The proposed amendments were not intended to make wholesale changes to the current regime but rather retain its basic structure, while removing aspects which stakeholders reported were unreasonably limiting, inflexible, or onerous. The legislative amendments in the Bill were all detailed and explained in the discussion paper.

The Bill will:

  • remove the five-voyage minimum requirement to apply for a temporary licence;
  • streamline the processes for making changes to temporary licences by creating a single variation process;
  • amend voyage notification requirements so notifications are only required when voyage details have changed from those approved on the licence;
  • amend the tolerance provisions for temporary licence voyages to better reflect industry practice;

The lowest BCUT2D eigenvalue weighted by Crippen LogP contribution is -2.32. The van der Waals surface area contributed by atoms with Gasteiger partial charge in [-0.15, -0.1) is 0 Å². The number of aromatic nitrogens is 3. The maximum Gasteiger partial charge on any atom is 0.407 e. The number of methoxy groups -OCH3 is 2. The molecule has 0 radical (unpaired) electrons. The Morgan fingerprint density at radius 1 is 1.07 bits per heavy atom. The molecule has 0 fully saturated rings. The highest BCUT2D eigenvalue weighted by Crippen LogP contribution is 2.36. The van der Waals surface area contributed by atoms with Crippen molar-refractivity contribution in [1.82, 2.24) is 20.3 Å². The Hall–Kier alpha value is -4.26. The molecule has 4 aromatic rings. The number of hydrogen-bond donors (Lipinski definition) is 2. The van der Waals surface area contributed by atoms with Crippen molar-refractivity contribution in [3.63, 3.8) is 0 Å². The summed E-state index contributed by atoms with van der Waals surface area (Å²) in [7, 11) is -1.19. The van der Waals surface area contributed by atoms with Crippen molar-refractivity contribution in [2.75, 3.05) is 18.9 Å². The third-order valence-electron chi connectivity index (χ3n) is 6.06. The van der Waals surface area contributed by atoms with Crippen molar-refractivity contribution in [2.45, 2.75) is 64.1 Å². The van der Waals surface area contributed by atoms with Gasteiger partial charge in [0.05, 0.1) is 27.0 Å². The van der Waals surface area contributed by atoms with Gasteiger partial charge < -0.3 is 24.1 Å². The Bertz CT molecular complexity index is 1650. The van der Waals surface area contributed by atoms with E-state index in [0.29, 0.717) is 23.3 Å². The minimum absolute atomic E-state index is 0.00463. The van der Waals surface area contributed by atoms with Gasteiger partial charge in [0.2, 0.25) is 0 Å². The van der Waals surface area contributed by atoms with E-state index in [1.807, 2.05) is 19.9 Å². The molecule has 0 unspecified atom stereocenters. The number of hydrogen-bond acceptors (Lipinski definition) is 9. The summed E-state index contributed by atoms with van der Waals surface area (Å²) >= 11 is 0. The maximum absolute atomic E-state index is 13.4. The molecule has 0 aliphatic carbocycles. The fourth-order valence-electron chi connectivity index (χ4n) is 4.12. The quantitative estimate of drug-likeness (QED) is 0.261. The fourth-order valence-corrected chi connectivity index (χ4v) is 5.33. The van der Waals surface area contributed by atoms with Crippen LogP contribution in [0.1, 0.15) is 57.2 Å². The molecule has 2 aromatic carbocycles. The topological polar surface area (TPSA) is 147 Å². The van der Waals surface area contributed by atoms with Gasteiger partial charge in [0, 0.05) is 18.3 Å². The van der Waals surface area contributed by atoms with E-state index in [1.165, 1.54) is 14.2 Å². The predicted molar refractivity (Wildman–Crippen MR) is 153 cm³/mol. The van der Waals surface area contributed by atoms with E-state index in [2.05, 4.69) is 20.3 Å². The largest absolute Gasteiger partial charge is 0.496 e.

• allow for temporary licences to be issued in emergency situations;
  • amend the definition of coastal trading to include voyages commencing and concluding at the same port;
  • allow the coastal trading regime to include ships engaged in dry-docking;
  • amend the definition of coastal trading to include voyages between ports and other defined places in Australian waters such as offshore facilities;
  • require temporary licence holders to provide a vessel's International Maritime Organization (IMO) number to assist with easy identification of vessels; and
  • make minor technical amendments to several definitions in the Coastal Trading Act that require clarification to assist with administration.